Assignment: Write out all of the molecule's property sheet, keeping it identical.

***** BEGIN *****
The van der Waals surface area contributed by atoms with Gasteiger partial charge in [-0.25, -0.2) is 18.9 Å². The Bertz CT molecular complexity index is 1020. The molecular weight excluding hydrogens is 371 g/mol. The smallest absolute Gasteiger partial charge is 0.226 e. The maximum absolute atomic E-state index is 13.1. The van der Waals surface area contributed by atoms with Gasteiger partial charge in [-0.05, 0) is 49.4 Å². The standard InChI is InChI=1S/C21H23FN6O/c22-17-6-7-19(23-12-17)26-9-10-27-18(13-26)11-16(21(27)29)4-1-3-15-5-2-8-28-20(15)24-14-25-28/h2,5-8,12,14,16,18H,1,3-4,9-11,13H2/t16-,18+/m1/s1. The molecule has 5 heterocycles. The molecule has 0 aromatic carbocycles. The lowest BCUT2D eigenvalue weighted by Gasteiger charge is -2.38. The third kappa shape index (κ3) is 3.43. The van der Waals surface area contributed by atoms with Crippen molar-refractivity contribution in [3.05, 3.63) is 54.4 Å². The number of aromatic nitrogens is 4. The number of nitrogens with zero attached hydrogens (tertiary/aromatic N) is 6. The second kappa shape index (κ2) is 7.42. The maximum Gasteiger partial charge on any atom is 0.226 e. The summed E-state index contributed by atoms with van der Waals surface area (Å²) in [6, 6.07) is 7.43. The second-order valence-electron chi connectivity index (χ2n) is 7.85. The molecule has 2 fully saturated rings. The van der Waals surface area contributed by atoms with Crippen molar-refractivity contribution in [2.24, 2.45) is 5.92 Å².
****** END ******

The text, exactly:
The van der Waals surface area contributed by atoms with Gasteiger partial charge in [-0.25, -0.2) is 18.9 Å². The Bertz CT molecular complexity index is 1020. The molecular weight excluding hydrogens is 371 g/mol. The smallest absolute Gasteiger partial charge is 0.226 e. The maximum absolute atomic E-state index is 13.1. The van der Waals surface area contributed by atoms with Gasteiger partial charge in [-0.05, 0) is 49.4 Å². The standard InChI is InChI=1S/C21H23FN6O/c22-17-6-7-19(23-12-17)26-9-10-27-18(13-26)11-16(21(27)29)4-1-3-15-5-2-8-28-20(15)24-14-25-28/h2,5-8,12,14,16,18H,1,3-4,9-11,13H2/t16-,18+/m1/s1. The molecule has 5 heterocycles. The molecule has 0 aromatic carbocycles. The lowest BCUT2D eigenvalue weighted by Gasteiger charge is -2.38. The third kappa shape index (κ3) is 3.43. The van der Waals surface area contributed by atoms with Crippen molar-refractivity contribution in [3.05, 3.63) is 54.4 Å². The number of aromatic nitrogens is 4. The number of nitrogens with zero attached hydrogens (tertiary/aromatic N) is 6. The second kappa shape index (κ2) is 7.42. The maximum Gasteiger partial charge on any atom is 0.226 e. The summed E-state index contributed by atoms with van der Waals surface area (Å²) in [6, 6.07) is 7.43. The second-order valence-electron chi connectivity index (χ2n) is 7.85. The molecule has 2 fully saturated rings. The van der Waals surface area contributed by atoms with Crippen molar-refractivity contribution in [2.24, 2.45) is 5.92 Å².